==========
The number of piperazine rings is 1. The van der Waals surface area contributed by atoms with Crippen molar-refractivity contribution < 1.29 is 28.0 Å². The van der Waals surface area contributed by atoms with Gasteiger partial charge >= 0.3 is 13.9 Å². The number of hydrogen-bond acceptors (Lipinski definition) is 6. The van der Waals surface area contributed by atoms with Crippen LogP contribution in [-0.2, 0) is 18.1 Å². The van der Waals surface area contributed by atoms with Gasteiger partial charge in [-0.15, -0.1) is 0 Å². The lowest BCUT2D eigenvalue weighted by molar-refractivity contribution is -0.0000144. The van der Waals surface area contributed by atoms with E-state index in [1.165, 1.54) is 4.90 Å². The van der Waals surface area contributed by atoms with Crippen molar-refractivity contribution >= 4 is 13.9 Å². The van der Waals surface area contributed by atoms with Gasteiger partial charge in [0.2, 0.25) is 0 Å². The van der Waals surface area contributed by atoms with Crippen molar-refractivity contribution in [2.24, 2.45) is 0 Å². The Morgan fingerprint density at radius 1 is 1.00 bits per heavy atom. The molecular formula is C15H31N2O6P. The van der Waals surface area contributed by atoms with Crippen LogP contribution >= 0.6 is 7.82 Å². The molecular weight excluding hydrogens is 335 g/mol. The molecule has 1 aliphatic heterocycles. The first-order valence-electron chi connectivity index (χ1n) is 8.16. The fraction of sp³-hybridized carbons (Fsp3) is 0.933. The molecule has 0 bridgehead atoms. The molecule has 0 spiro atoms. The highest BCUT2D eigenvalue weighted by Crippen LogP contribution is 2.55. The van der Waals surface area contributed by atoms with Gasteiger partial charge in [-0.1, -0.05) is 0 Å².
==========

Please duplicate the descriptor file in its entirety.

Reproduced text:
The number of piperazine rings is 1. The van der Waals surface area contributed by atoms with Crippen molar-refractivity contribution < 1.29 is 28.0 Å². The van der Waals surface area contributed by atoms with Gasteiger partial charge >= 0.3 is 13.9 Å². The number of hydrogen-bond acceptors (Lipinski definition) is 6. The van der Waals surface area contributed by atoms with Crippen LogP contribution in [-0.2, 0) is 18.1 Å². The van der Waals surface area contributed by atoms with Gasteiger partial charge in [-0.15, -0.1) is 0 Å². The lowest BCUT2D eigenvalue weighted by molar-refractivity contribution is -0.0000144. The van der Waals surface area contributed by atoms with E-state index in [1.165, 1.54) is 4.90 Å². The van der Waals surface area contributed by atoms with Crippen molar-refractivity contribution >= 4 is 13.9 Å². The van der Waals surface area contributed by atoms with Gasteiger partial charge in [0.2, 0.25) is 0 Å². The van der Waals surface area contributed by atoms with Crippen molar-refractivity contribution in [2.24, 2.45) is 0 Å². The Morgan fingerprint density at radius 1 is 1.00 bits per heavy atom. The molecular formula is C15H31N2O6P. The van der Waals surface area contributed by atoms with Crippen LogP contribution >= 0.6 is 7.82 Å². The molecular weight excluding hydrogens is 335 g/mol. The molecule has 1 aliphatic heterocycles. The first-order valence-electron chi connectivity index (χ1n) is 8.16. The fraction of sp³-hybridized carbons (Fsp3) is 0.933. The molecule has 0 bridgehead atoms. The molecule has 0 spiro atoms. The highest BCUT2D eigenvalue weighted by Crippen LogP contribution is 2.55. The van der Waals surface area contributed by atoms with Gasteiger partial charge in [-0.1, -0.05) is 0 Å².